Kleinglockner (left), with the Großglockner behind
|Prominence||17 m ↓ Upper Glockner gap|
|Isolation||0.08 km → Großglockner|
|Parent range||Austrian Central Alps, Hohe Tauern, Glockner Group|
|First ascent||25. August 1799 by Martin and Sepp Klotz, Sigmund von Hohenwart, Johann Zopoth and two carpenters|
|Normal route||from the southeast via the Glockner crest (Glocknerkamm)|
At 3,770 metres (12,370 ft) the Kleinglockner is the third highest mountain in Austria. However, with a prominence of only 17 metres it is arguable whether it can be counted as an independent mountain, or just as a subpeak of the Großglockner. It lies in the Glockner Group of Austria's Central Alps, the middle section of the Hohe Tauern. Geographically and geologically speaking, it is viewed a secondary summit of the neighbouring Großglockner, but in the literature, in view of its importance to mountaineering, it is in some cases treated as separate. Its peak forms part of the Glockner crest or ridge (Glocknerkamm) and lies exactly on the border between the Austrian state of Carinthia and Lienz District in the East Tyrol. The Kleinglockner has the shape of a sharp edge, covered with the so-called Glockner Cornice (Glocknerwechte) and, depending on the conditions, can make the ascent of the mountain dangerous to almost impossible. The climbing history of the Kleinglockner is closely linked to that of the Großglockner, because the first climbers, coming from the south and east, had to cross it.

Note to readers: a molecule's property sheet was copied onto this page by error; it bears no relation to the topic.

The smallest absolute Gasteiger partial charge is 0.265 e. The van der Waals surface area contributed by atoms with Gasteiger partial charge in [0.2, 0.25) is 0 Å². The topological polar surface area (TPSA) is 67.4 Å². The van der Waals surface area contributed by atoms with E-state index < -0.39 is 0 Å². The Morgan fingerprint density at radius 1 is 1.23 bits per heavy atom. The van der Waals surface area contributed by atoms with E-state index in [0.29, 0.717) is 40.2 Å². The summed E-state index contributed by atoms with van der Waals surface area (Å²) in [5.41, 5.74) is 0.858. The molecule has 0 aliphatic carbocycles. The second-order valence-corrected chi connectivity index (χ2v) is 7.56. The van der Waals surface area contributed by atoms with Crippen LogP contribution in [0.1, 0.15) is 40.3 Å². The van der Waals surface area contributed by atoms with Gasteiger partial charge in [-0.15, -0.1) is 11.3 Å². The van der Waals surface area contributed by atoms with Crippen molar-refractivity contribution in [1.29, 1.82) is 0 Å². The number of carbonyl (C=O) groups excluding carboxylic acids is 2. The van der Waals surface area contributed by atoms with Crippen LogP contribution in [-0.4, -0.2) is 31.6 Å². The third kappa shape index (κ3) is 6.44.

- Willi End: Alpine Club Guide Glocknergruppe. Bergverlag Rother, Munich 2003, ISBN 3-7633-1266-8.
- Eduard Richter (Redaktion): Die Erschließung der Ostalpen, III. Band. Published by the German and Austrian Alpine Club, Berlin 1894.
- Raimund von Klebelsberg: Geologie von Tirol. Berlin 1935.
- Alpenvereinskarte 1:25.000, Blatt 40, Glocknergruppe.